Starbucks Tweet a Coffee

Launched on October 28, Starbuck’s innovative Tweet-A-Coffee campaign has changed the way people think of marketing and Public Relations forever. Twitter has long been considered a place to connect with influential people in one’s own niche, but never before was it used for direct response marketing on this level. According to sources, CEO of 5WPR Ronn Torossian said that the campaign generated around $180,000 in purchases for the coffee company.

What the campaign allowed users to do was to give their friends a $5 gift card by tweeting “@tweetacoffee” and their friend’s handle. However, users had to have a Starbucks account with a valid credit card. They would like this account to Twitter, allowing them to make purchases quickly and easily. Besides generating sales, this had a secondary effect: the company can now access those user’s Klout scores and find out what they’re interested in to help gear future marketing campaigns more towards their target demographic.

More than 54,000 people participated in the campaign. Users enjoyed the ability to thank someone for their advice, and many large influencers in the social media world found themselves almost drowning under the barrage of gift cards they received. Besides the simple fact of making sales, this campaign also held an implicit recommendation by anyone who participated. Starbucks was able to create at least 54,000 brand evangelists through the campaign with minimal effort; experts suspect the campaign took very little income to start, and that it paid for itself many times over. Starbucks officials did not officially comment on the costs, however, so much of this is just speculation.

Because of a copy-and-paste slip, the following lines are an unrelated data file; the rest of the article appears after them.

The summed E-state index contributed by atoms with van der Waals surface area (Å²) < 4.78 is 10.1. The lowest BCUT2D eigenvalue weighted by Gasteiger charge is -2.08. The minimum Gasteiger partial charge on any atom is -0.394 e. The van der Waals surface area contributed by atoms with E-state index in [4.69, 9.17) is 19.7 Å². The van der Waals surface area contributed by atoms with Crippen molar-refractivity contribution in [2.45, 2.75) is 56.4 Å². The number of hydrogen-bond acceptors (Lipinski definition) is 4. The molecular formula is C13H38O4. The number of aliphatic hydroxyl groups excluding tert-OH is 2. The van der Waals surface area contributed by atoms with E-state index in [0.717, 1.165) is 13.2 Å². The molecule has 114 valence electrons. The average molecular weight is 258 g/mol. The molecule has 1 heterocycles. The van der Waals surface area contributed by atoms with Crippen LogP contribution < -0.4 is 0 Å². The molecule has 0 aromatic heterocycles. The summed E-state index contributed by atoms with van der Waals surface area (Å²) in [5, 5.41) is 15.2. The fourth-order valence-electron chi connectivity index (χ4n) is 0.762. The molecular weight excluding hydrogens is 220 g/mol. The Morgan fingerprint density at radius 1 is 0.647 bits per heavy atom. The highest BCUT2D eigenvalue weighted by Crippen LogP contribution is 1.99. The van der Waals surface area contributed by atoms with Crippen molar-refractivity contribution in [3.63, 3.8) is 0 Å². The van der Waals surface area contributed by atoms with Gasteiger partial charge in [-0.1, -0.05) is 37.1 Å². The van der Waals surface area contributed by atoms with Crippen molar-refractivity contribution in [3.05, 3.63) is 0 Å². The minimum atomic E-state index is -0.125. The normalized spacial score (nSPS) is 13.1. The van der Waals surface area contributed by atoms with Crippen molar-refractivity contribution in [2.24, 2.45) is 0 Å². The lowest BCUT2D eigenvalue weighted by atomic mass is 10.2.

Starbucks PR & Marketing

So what does this mean for the future of marketing? More companies will likely try to connect with their customers on more than just a cursory basis using Twitter. Targeted, sponsored advertisements are already beginning to appear on the social networking platform, but as more and more companies pick up on the importance of being connected, it’s likely that the world will see an increase in the number of promotions.

Social media managers are becoming increasingly popular in major corporations, and some companies are going as far as hiring entire teams of people whose entire job is to reply to tweets all day long. American Airlines is just one of many examples; their social media team has been the focus of a lot of controversy lately, demonstrating the risks of going public with communications. It’s still too early to say which way marketing will go, but it looks to be in a much more social direction.

 

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